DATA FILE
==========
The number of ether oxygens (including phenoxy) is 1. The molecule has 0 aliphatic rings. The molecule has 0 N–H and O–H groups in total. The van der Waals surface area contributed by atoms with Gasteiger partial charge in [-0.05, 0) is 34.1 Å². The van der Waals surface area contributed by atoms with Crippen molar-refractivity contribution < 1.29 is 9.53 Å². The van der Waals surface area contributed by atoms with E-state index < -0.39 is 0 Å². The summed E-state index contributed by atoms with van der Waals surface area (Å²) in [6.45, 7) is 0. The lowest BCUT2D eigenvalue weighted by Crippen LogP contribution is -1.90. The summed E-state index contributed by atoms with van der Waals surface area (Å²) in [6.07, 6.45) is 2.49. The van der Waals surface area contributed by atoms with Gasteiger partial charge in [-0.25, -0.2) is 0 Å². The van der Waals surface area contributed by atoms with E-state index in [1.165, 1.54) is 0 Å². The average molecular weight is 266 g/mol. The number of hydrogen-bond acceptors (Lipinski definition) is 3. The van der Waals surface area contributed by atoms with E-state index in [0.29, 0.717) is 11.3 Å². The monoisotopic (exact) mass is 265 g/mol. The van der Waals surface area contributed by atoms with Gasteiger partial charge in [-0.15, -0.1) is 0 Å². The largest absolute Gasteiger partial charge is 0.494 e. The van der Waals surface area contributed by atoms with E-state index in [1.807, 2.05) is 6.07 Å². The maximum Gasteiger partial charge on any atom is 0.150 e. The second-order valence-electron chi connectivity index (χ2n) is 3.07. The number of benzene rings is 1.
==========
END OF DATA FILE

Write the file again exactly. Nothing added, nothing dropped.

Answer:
The number of ether oxygens (including phenoxy) is 1. The molecule has 0 aliphatic rings. The molecule has 0 N–H and O–H groups in total. The van der Waals surface area contributed by atoms with Gasteiger partial charge in [-0.05, 0) is 34.1 Å². The van der Waals surface area contributed by atoms with Crippen molar-refractivity contribution < 1.29 is 9.53 Å². The van der Waals surface area contributed by atoms with E-state index < -0.39 is 0 Å². The summed E-state index contributed by atoms with van der Waals surface area (Å²) in [6.45, 7) is 0. The lowest BCUT2D eigenvalue weighted by Crippen LogP contribution is -1.90. The summed E-state index contributed by atoms with van der Waals surface area (Å²) in [6.07, 6.45) is 2.49. The van der Waals surface area contributed by atoms with Gasteiger partial charge in [-0.25, -0.2) is 0 Å². The van der Waals surface area contributed by atoms with E-state index in [1.165, 1.54) is 0 Å². The average molecular weight is 266 g/mol. The number of hydrogen-bond acceptors (Lipinski definition) is 3. The van der Waals surface area contributed by atoms with E-state index in [0.29, 0.717) is 11.3 Å². The monoisotopic (exact) mass is 265 g/mol. The van der Waals surface area contributed by atoms with Gasteiger partial charge in [-0.15, -0.1) is 0 Å². The largest absolute Gasteiger partial charge is 0.494 e. The van der Waals surface area contributed by atoms with E-state index in [1.807, 2.05) is 6.07 Å². The maximum Gasteiger partial charge on any atom is 0.150 e. The second-order valence-electron chi connectivity index (χ2n) is 3.07. The number of benzene rings is 1.